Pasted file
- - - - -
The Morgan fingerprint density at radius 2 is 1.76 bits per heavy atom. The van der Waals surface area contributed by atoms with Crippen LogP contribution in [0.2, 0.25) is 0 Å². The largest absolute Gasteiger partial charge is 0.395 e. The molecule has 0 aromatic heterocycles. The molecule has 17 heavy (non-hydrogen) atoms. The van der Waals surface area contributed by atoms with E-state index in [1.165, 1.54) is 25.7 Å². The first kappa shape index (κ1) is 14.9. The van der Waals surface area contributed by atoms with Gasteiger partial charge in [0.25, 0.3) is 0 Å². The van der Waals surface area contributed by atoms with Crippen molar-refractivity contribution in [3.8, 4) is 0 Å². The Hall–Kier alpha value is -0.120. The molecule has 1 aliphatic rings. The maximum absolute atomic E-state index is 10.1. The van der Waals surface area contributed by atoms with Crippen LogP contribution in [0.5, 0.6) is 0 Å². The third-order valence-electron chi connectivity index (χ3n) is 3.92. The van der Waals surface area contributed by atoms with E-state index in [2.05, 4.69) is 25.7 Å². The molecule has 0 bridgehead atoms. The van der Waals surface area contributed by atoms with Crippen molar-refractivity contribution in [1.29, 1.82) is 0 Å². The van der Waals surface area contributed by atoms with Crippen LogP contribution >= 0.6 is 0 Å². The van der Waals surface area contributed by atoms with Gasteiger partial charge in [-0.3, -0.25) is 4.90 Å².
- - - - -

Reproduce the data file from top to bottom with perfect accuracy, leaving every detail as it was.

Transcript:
The Morgan fingerprint density at radius 2 is 1.76 bits per heavy atom. The van der Waals surface area contributed by atoms with Crippen LogP contribution in [0.2, 0.25) is 0 Å². The largest absolute Gasteiger partial charge is 0.395 e. The molecule has 0 aromatic heterocycles. The molecule has 17 heavy (non-hydrogen) atoms. The van der Waals surface area contributed by atoms with E-state index in [1.165, 1.54) is 25.7 Å². The first kappa shape index (κ1) is 14.9. The van der Waals surface area contributed by atoms with Gasteiger partial charge in [0.25, 0.3) is 0 Å². The van der Waals surface area contributed by atoms with Crippen molar-refractivity contribution in [3.8, 4) is 0 Å². The Hall–Kier alpha value is -0.120. The molecule has 1 aliphatic rings. The maximum absolute atomic E-state index is 10.1. The van der Waals surface area contributed by atoms with Crippen LogP contribution in [0.5, 0.6) is 0 Å². The third-order valence-electron chi connectivity index (χ3n) is 3.92. The van der Waals surface area contributed by atoms with E-state index in [2.05, 4.69) is 25.7 Å². The molecule has 0 bridgehead atoms. The van der Waals surface area contributed by atoms with Crippen molar-refractivity contribution in [1.29, 1.82) is 0 Å². The van der Waals surface area contributed by atoms with Crippen LogP contribution >= 0.6 is 0 Å². The van der Waals surface area contributed by atoms with Gasteiger partial charge in [-0.3, -0.25) is 4.90 Å².